Pyramid Players to celebrate 40 years

Submitted by Carbondale Times on

Holly Kee


When a small group from Benton staged "Godspell" in 1977, they had no idea a tradition was born that would continue for the next 40 years.

"We took what we loved to do and just ran with it," said Brian Summers, one of the group that became Pyramid Players.

The Pyramid Players will celebrate its 40th anniversary next weekend with a gala at the Benton Civic Center, showcasing moments from past shows.

In its 40-year run, the group has produced a number of kids who have gone on to make a living in the entertainment industry. The group includes performers, teachers and technical crew.

Rend Lake College theater professor Tracey Brioullette Webb is one of those.

"Summer stock theater is the best thing you could have," Webb said. "We need cultural arts. We need this enrichment in this small community."

Webb, who has several Pyramid Players credits to her name, is one of several veteran performers sharing the stage with her own child for the gala. Webb and her daughter, Josie, share several numbers.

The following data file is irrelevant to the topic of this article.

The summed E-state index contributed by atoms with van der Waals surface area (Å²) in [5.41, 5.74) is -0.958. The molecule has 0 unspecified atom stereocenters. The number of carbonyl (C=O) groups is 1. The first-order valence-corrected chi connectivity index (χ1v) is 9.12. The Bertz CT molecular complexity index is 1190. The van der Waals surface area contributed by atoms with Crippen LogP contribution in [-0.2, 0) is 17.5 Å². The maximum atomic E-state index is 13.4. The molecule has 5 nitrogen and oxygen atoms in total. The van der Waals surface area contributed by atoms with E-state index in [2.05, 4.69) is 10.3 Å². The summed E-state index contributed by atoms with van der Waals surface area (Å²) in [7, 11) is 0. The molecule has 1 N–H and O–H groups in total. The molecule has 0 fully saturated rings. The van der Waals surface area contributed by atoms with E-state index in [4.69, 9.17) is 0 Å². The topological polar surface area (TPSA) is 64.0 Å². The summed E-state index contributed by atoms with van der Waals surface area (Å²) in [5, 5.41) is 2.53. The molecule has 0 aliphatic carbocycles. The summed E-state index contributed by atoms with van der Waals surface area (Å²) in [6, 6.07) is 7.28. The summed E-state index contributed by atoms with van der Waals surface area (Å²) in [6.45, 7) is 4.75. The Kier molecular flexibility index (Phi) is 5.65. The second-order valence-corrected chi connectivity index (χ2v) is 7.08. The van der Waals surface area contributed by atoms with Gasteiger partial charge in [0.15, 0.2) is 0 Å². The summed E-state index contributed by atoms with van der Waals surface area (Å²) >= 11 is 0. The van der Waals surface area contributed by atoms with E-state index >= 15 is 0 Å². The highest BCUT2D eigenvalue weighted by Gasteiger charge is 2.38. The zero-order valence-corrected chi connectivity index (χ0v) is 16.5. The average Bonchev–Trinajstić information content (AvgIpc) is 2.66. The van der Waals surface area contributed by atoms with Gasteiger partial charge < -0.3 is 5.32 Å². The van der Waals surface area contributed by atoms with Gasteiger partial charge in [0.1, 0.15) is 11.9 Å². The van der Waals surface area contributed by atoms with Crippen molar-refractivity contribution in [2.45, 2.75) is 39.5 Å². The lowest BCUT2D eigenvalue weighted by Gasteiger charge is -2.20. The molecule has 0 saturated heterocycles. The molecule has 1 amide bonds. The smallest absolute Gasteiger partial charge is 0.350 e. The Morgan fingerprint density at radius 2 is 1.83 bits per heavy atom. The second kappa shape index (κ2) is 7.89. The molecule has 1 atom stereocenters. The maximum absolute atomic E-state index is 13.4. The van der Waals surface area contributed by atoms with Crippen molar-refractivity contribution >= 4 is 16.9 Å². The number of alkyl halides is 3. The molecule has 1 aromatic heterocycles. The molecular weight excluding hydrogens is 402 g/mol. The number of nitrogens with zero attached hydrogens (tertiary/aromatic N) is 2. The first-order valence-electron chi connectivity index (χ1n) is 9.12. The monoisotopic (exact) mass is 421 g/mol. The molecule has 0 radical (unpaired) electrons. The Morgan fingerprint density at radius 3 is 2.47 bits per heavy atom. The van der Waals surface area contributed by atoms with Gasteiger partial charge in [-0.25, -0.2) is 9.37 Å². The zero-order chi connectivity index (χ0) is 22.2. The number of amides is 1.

"It's very exciting," she said. "It's the first show where we've ever been on stage together."

Alicia Leffler is another performer whose summer craft blossomed into a career. Leffler first performed with Pyramid Players in 1987, and has been directing children's shows since 1994.

"I can't imagine a summer without it," she said. "It's what we do to continue our craft and bring musical theater to southern Illinois."

Leffler, who plays piano in the pit orchestra, also has children in the show.

Pyramid Players began its run with "Godspell," which was a relatively new musical at the time. School chums Brian Summers and Allan Kimball found success and knew they were

onto something that Southern Illinois needed. The next year, the group presented "Narnia" in the old Capitol Theatre on the Benton Public Square. In the third season, the group moved to

RendLake College, presenting "Cinderella."

In its 40-year run, the group that now includes Kimball's wife, Pam, and Summers' wife, Susan, as well as a list of volunteers that would fill a small book, has staged more than 100

shows that offered more than 2,800 roles for aspiring actors and actresses from the area.

The 40-year-milestone is a big accomplishment, Summers said.

"A lot of groups of this kind die on the vine and go away," he said. "We're still going and we have new blood, fresh families coming in."

Webb says the "whole process is exciting," and she hopes people will come out and enjoy themselves.

"I know I'm enjoying this," she says. "I don't know what we'll do if this ever stops."

Tickets are still available for the gala to be held at 7 p.m. July 21 and 22. The $20 ticket includes a dessert bar and beverage as well as an evening of what Webb describes as "one

show-stopper after another."

To reserve a ticket, visit